Chick-fil-A becomes unlikely epicentre of U.S. gay marriage debate
Customers gather by the hundreds outside a Chick-fil-A restaurant in Fairfield, Calif., on Wednesday, Aug. 1, 2012. (AP / The Vacaville Reporter, Joel Rosenbaum)
Published Thursday, August 2, 2012 11:07AM EDT
Last Updated Thursday, August 2, 2012 5:41PM EDT
If you’re a fried chicken lover in America, where you buy your fast food these days has become not just a personal taste decision; it’s a polarizing political decision.
The increasingly heated discussion of gay marriage rights in America has been dialled up a few notches in recent weeks, ever since Chick-fil-A CEO Dan Cathy made it clear that his restaurant chain steadfastly supports the “biblical” definition of marriage, implying that it doesn't approve of same-sex marriage.
Gay rights groups have been incensed by his comments, insisting the chain is more than just anti-gay marriage; it’s anti-gay. GLAAD, the Gay & Lesbian Alliance Against Defamation says the company supports organizations that have been designated "hate groups" and those that encourage so-called "ex-gay" therapy.
But the chicken chain has only dug in its heels further. On Wednesday, supporters of the chain held a “Chick-fil-A Appreciation Day," urged on by former Arkansas Gov. Mike Huckabee and other U.S. conservative leaders.
Now, GLADD is planning a "National Same-Sex Kiss Day at Chick-fil-A" on Friday.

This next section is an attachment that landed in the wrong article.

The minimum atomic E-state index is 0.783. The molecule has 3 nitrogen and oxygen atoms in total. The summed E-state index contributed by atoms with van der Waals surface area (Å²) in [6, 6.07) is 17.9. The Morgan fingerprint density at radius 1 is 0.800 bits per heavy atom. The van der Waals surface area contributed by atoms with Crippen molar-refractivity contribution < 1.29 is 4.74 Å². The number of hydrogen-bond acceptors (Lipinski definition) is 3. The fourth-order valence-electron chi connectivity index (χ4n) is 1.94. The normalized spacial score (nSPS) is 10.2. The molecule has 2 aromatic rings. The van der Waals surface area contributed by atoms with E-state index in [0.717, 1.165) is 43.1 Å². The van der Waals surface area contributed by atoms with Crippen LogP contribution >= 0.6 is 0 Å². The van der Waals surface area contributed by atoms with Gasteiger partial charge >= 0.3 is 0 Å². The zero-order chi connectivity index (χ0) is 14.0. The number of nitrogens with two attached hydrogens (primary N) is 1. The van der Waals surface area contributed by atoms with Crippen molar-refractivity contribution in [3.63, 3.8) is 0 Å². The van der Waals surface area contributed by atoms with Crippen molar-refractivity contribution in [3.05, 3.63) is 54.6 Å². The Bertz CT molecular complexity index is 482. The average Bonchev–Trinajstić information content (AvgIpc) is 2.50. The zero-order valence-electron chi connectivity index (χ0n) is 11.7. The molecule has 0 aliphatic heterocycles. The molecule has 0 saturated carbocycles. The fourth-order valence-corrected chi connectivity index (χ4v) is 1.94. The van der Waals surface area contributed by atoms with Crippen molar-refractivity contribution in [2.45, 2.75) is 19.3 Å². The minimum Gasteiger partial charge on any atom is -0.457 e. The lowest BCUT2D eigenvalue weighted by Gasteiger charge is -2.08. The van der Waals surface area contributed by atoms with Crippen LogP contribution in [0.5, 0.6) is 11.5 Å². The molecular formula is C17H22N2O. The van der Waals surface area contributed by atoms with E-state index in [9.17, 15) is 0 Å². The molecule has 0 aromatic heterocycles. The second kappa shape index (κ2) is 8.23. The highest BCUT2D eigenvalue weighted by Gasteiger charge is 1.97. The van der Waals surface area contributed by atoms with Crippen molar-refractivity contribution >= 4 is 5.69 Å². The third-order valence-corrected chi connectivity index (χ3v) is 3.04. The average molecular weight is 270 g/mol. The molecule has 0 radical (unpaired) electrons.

Same-sex couples are encouraged to go to one of the chicken restaurant's locations and take a photo or video of themselves kissing.
"Let's show Chick-fil-A thanks for their support of Love, Equality, and the Real Definition of Marriage! Invite your friends!" GLADD said on its Facebook page.
GLAAD is also encouraging its supporters to eat at Chick-fil-A rival KFC instead, because its parent company, Yum! Brands, Inc., has voiced its support for pro-equality.
Meanwhile, the satirists at Funny Or Die have released a new video poking fun at the whole, greasy mess, with actor John Goodman portraying KFC founder Colonel Sanders as more than just a little gay-friendly.
"When it comes to the subjugation of marriage rights, I reckon I'm a bit more progressive than my pals down at Chick-fil-A," Goodman says in the video.
"Yup, let it be known that Colonel Sanders loves the gays. Hell, I might even be gay."
Never mind that in real life, the colonel was a conservative evangelical who frequently appeared on Pat Robertson's "700 Club." In this parody, the Colonel doesn’t give a hoot about the gay marriage issue one way or the other. Because to him, all customers are just “money-mouths, walking around talkin’ and eatin’.”